Manitoba

Manitoba chief wants people who think they were switched at birth to come forward

​The Chief of Norway House Cree Nation is calling on his community members to come forward if they think there’s a chance they might have been switched at birth with another baby.

Luke Monias and Norman Barkman recently discovered they were switched at birth in 1975

​The Chief of Norway House Cree Nation, Ron Evans, is calling on his community members to come forward if they think there’s a chance they might have been switched at birth with another baby.

The Chief of Norway House Cree Nation is calling on his community members to come forward if they think there's a chance they might have been switched at birth with another baby.

The call comes after two men discovered they were switched at birth at a federally run hospital in Norway House in 1975.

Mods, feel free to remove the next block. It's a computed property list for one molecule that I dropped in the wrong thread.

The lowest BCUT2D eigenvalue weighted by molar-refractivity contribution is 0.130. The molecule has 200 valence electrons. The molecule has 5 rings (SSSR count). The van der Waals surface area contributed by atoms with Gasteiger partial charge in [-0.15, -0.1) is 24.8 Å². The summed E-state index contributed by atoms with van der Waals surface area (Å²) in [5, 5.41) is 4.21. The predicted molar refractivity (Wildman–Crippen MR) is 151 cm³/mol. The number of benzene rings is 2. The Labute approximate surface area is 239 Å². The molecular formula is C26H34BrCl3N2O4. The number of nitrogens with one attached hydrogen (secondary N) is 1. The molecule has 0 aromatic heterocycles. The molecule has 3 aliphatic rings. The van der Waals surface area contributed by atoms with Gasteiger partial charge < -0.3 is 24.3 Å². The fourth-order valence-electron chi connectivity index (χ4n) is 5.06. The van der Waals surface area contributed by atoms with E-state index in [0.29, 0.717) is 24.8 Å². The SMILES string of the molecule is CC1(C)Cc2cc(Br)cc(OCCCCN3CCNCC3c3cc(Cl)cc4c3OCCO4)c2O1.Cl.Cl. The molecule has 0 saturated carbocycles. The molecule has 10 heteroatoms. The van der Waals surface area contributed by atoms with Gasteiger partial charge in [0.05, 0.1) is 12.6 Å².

Luke Monias and Norman Barkman were born on June 19, 1975, at Norway House Indian Hospital and grew up as close friends in northern Manitoba's Garden Hill First Nation.

After a lifetime of suspicion that they belonged to each other's families, and numerous comments about how much more they resembled their friend's parents instead of their own, the men took DNA tests, which confirmed the switch.

Norway House Chief Ron Evans said he feels for the two men switched at birth and it's unfortunate the hospital in his community was responsible.

Evans wants anyone who has suspicions that something similar may have happened to them should come forward for DNA testing.

"If it happened once, it's possible it happened before or it happened after, but what we say is, you know, we're hoping that if there's families that think it happened to them, we encourage them to come forward," he said.

He said he and his council will do what they can to get the funds together for the tests.

Garden Hill is about 200 kilometres by air east of Norway House. Both communities are located in northern Manitoba.

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